May 1, 2006
By Julie Summers Walker
Marilyn Elizabeth Thompson knew she wanted to fly when she was 9 years old. Touring the crash site of a downed Vanguard aircraft with her father, an electrician and building inspector in Ottawa, Canada, Thompson stood inside the cockpit and looked at the gauges. "I'm going to learn what every one of those gauges mean," she told her father. He probably looked down at his beautiful green-eyed daughter and smiled.
When she told her mother she wanted to learn to fly, her mother said, "No daughter of mine will ever associate with those wild pilots." Neither parent stopped her. Saving every penny she earned, Thompson learned to fly in 1963. Today, she has a multiengine airline transport pilot certificate, a Cessna Citation type rating, commercial privileges for airplane single-engine land and sea, and private privileges in rotorcraft. "I will fly anything," she says. "Just give me the opportunity." Don't let her glamorous outfits and beauty fool you — her vast experience includes extensive tailwheel time in the Cessna models 140 through to the 195 as well as time in the de Havilland Beaver on skis and floats.
While another successful woman might purchase jewelry or real estate for her birthday, Thompson gave herself a Bell 407 helicopter, which she named Awesome. She added it to her collection of aircraft that includes her "everyday ride," a Cessna CitationJet, and her "girl's sport jet," a French Fouga CM-170 Magister twin-engine military jet trainer, which she refurbished in one year "from top to bottom" complete with glass cockpit and gray and red leather interior. It's named Bad Boy. She's awaiting delivery of a Cessna Mustang and "he" too will get a name. "I name my airplanes after men, not girls like men do," she says with a smile. The one aircraft she regrets never flying? The SR-71 Blackbird.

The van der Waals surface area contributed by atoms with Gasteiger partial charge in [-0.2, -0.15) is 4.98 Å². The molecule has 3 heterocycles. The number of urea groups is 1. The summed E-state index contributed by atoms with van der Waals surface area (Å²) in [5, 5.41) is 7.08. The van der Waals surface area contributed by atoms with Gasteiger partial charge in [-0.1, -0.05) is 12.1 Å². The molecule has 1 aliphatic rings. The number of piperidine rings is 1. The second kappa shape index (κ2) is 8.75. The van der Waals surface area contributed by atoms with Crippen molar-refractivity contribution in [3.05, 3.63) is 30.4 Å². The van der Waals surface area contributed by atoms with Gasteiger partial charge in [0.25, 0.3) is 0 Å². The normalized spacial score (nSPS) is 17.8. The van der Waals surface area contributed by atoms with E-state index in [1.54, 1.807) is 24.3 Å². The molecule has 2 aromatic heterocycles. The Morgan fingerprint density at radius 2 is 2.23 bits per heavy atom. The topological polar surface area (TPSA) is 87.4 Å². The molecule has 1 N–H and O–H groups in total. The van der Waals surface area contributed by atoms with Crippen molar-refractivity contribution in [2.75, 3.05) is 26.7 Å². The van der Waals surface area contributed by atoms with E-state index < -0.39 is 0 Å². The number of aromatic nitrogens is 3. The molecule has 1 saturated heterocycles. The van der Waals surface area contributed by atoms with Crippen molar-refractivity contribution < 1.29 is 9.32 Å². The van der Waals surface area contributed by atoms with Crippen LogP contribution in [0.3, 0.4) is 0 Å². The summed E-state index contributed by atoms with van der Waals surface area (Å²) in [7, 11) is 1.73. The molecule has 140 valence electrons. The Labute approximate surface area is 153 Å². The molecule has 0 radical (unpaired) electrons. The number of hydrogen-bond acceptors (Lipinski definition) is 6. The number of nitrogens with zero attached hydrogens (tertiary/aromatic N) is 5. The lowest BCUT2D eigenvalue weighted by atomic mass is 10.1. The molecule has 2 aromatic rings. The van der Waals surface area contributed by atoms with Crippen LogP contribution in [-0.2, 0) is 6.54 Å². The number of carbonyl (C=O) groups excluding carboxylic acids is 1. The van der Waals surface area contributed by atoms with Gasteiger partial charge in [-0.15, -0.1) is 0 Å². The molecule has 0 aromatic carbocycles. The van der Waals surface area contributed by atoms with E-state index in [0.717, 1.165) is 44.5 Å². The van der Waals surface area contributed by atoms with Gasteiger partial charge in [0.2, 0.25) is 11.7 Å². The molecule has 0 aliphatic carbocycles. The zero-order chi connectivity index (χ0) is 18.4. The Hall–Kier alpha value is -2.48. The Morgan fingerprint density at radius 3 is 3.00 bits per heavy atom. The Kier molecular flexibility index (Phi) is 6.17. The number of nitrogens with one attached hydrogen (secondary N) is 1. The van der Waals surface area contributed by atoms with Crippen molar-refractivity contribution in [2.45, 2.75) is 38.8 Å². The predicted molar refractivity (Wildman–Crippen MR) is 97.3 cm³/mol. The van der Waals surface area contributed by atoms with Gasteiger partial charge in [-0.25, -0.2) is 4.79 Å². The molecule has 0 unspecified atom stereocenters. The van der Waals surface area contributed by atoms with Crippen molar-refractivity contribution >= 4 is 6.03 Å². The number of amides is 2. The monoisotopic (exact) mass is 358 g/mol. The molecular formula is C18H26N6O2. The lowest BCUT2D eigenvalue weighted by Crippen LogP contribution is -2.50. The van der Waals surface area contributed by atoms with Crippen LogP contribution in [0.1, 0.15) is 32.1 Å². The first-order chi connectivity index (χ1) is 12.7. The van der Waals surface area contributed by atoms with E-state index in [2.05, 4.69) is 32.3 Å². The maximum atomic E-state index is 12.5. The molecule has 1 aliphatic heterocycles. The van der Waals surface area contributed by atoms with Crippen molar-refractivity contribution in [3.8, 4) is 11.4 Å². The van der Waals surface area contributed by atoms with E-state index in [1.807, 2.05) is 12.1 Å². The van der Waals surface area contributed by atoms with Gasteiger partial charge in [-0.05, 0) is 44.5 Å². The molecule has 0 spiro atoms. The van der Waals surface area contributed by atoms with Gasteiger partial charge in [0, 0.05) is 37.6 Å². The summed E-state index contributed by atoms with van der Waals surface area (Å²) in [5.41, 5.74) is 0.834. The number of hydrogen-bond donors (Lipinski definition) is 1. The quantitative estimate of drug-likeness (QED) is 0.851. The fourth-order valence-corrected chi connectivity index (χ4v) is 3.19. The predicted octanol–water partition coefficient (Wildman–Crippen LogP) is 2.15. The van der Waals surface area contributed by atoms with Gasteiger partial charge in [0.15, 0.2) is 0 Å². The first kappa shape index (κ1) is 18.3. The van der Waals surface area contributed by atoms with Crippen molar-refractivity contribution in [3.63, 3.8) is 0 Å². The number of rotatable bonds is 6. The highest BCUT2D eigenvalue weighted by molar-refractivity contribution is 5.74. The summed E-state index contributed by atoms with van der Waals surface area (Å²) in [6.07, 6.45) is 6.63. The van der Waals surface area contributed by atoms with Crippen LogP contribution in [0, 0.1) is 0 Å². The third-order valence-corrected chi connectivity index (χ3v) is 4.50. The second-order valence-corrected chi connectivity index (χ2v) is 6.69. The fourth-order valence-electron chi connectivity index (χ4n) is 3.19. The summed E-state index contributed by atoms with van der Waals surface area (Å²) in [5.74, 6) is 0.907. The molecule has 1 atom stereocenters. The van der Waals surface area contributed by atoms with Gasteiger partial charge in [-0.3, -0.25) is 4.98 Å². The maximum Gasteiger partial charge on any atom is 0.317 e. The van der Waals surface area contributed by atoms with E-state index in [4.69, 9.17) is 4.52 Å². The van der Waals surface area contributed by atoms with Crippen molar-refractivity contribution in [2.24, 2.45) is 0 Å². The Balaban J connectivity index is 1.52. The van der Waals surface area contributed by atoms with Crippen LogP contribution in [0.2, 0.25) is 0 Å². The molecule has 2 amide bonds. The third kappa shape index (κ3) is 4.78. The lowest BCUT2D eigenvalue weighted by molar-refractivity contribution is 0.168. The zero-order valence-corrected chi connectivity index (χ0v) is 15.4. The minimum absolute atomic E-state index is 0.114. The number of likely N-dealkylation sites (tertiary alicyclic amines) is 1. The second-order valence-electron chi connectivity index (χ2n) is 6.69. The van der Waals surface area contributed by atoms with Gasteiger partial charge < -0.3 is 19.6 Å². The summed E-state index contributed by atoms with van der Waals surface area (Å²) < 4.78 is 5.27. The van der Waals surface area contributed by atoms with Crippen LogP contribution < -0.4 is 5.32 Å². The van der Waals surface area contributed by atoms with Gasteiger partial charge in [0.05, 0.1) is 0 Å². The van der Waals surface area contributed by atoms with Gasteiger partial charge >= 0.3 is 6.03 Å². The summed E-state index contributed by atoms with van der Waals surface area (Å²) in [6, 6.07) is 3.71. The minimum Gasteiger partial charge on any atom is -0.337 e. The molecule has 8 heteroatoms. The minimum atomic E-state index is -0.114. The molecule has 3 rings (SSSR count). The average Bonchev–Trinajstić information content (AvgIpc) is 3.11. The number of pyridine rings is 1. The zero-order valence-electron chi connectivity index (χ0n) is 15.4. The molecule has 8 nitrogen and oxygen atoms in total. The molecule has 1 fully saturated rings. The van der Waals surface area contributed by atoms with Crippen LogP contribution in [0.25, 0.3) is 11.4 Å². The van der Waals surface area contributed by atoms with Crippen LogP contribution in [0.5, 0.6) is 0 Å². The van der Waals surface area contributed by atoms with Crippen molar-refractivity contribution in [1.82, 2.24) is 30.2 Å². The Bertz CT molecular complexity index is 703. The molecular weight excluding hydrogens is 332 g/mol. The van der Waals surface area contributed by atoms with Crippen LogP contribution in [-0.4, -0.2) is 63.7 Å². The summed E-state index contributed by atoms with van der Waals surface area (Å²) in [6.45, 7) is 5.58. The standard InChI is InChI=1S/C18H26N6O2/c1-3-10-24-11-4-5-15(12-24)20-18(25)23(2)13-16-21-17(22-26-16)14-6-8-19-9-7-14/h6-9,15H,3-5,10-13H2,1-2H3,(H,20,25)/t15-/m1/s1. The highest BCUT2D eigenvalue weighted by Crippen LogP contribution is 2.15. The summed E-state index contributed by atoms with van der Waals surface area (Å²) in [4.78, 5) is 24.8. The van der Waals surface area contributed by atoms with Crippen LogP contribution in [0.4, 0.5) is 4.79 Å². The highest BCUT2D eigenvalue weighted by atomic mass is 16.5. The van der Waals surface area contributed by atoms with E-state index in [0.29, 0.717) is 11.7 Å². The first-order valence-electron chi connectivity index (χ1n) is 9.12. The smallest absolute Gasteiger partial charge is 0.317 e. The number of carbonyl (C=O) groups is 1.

Over the years, Thompson's varied life and career have taken her from Canada to California; she's piloted a Learjet 24 and Mitsubishi MU-2, and was a pilot on contract work for the Navy with top security clearances.
Oh, and she did finally take her mother flying — on a Mother's Day soon after she got her certificate — and her mother loved it.
Aircraft and Avionics,
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Youths ages 13 through 18 who are members of the AOPA AV8RS program can now apply for scholarships to help them achieve their aviation dreams.
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